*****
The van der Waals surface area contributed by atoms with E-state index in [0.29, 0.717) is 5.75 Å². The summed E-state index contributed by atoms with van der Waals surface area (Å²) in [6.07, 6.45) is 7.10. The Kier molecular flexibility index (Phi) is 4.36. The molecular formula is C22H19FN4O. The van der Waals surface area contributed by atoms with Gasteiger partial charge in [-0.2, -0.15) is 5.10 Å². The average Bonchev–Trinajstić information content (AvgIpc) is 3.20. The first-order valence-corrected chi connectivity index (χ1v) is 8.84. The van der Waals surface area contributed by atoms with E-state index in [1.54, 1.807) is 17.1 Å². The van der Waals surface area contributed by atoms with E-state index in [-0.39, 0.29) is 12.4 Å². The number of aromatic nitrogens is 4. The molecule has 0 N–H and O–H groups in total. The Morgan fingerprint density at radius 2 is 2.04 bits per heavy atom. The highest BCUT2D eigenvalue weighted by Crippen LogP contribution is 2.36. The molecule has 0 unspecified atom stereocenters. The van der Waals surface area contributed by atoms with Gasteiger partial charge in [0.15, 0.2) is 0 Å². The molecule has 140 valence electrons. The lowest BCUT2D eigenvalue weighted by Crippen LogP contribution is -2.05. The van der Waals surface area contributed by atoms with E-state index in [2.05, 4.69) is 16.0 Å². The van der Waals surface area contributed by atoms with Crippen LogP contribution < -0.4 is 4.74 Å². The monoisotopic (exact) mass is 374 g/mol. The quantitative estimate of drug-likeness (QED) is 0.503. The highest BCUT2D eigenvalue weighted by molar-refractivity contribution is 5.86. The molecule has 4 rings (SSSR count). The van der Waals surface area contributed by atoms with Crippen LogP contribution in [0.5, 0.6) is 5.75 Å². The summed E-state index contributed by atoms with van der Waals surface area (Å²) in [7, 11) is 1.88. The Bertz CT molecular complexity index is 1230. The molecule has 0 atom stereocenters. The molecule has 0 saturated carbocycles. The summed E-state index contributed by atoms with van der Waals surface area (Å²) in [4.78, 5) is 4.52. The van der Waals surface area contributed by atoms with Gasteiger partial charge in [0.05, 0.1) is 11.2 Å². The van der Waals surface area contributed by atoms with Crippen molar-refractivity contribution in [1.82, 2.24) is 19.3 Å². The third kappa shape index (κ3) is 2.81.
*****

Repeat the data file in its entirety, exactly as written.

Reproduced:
The van der Waals surface area contributed by atoms with E-state index in [0.29, 0.717) is 5.75 Å². The summed E-state index contributed by atoms with van der Waals surface area (Å²) in [6.07, 6.45) is 7.10. The Kier molecular flexibility index (Phi) is 4.36. The molecular formula is C22H19FN4O. The van der Waals surface area contributed by atoms with Gasteiger partial charge in [-0.2, -0.15) is 5.10 Å². The average Bonchev–Trinajstić information content (AvgIpc) is 3.20. The first-order valence-corrected chi connectivity index (χ1v) is 8.84. The van der Waals surface area contributed by atoms with E-state index in [1.54, 1.807) is 17.1 Å². The van der Waals surface area contributed by atoms with E-state index in [-0.39, 0.29) is 12.4 Å². The number of aromatic nitrogens is 4. The molecule has 0 N–H and O–H groups in total. The Morgan fingerprint density at radius 2 is 2.04 bits per heavy atom. The highest BCUT2D eigenvalue weighted by Crippen LogP contribution is 2.36. The molecule has 0 unspecified atom stereocenters. The van der Waals surface area contributed by atoms with Gasteiger partial charge in [0.15, 0.2) is 0 Å². The molecule has 140 valence electrons. The lowest BCUT2D eigenvalue weighted by Crippen LogP contribution is -2.05. The van der Waals surface area contributed by atoms with E-state index in [2.05, 4.69) is 16.0 Å². The van der Waals surface area contributed by atoms with Crippen LogP contribution < -0.4 is 4.74 Å². The monoisotopic (exact) mass is 374 g/mol. The quantitative estimate of drug-likeness (QED) is 0.503. The highest BCUT2D eigenvalue weighted by molar-refractivity contribution is 5.86. The molecule has 4 rings (SSSR count). The van der Waals surface area contributed by atoms with Crippen LogP contribution in [0.5, 0.6) is 5.75 Å². The summed E-state index contributed by atoms with van der Waals surface area (Å²) in [7, 11) is 1.88. The Bertz CT molecular complexity index is 1230. The molecule has 0 atom stereocenters. The molecule has 0 saturated carbocycles. The summed E-state index contributed by atoms with van der Waals surface area (Å²) in [4.78, 5) is 4.52. The van der Waals surface area contributed by atoms with Gasteiger partial charge in [0.05, 0.1) is 11.2 Å². The van der Waals surface area contributed by atoms with Crippen molar-refractivity contribution in [1.82, 2.24) is 19.3 Å². The third kappa shape index (κ3) is 2.81.